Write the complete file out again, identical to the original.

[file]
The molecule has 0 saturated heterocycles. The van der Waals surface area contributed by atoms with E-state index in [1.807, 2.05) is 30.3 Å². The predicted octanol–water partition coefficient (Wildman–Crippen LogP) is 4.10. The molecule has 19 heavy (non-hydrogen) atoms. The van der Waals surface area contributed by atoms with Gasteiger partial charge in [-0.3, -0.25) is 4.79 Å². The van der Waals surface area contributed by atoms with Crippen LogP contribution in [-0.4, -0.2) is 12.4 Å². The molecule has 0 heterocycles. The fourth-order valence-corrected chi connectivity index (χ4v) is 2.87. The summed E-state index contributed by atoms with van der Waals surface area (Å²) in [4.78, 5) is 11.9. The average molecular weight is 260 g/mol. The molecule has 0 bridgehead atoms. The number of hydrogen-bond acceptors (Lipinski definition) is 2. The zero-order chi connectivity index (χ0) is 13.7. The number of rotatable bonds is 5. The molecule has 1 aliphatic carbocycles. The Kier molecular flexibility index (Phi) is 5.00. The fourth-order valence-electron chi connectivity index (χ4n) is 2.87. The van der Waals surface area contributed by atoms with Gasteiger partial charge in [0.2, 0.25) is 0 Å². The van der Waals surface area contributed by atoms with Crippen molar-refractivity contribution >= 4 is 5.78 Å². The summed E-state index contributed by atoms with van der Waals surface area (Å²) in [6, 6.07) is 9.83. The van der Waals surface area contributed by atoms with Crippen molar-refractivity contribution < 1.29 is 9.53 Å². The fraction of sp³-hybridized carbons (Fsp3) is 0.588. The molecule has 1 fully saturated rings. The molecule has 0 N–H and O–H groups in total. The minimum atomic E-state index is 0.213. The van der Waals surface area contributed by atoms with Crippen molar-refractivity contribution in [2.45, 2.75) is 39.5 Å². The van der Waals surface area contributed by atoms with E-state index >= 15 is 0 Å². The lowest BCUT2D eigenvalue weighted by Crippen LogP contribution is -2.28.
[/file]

The molecule has 0 saturated heterocycles. The van der Waals surface area contributed by atoms with E-state index in [1.807, 2.05) is 30.3 Å². The predicted octanol–water partition coefficient (Wildman–Crippen LogP) is 4.10. The molecule has 19 heavy (non-hydrogen) atoms. The van der Waals surface area contributed by atoms with Gasteiger partial charge in [-0.3, -0.25) is 4.79 Å². The van der Waals surface area contributed by atoms with Crippen LogP contribution in [-0.4, -0.2) is 12.4 Å². The molecule has 0 heterocycles. The fourth-order valence-corrected chi connectivity index (χ4v) is 2.87. The summed E-state index contributed by atoms with van der Waals surface area (Å²) in [4.78, 5) is 11.9. The average molecular weight is 260 g/mol. The molecule has 0 bridgehead atoms. The number of hydrogen-bond acceptors (Lipinski definition) is 2. The zero-order chi connectivity index (χ0) is 13.7. The number of rotatable bonds is 5. The molecule has 1 aliphatic carbocycles. The Kier molecular flexibility index (Phi) is 5.00. The fourth-order valence-electron chi connectivity index (χ4n) is 2.87. The van der Waals surface area contributed by atoms with Gasteiger partial charge in [0.2, 0.25) is 0 Å². The van der Waals surface area contributed by atoms with Crippen molar-refractivity contribution >= 4 is 5.78 Å². The summed E-state index contributed by atoms with van der Waals surface area (Å²) in [6, 6.07) is 9.83. The van der Waals surface area contributed by atoms with Crippen molar-refractivity contribution < 1.29 is 9.53 Å². The fraction of sp³-hybridized carbons (Fsp3) is 0.588. The molecule has 1 fully saturated rings. The molecule has 0 N–H and O–H groups in total. The minimum atomic E-state index is 0.213. The van der Waals surface area contributed by atoms with Crippen molar-refractivity contribution in [2.45, 2.75) is 39.5 Å². The van der Waals surface area contributed by atoms with E-state index >= 15 is 0 Å². The lowest BCUT2D eigenvalue weighted by Crippen LogP contribution is -2.28.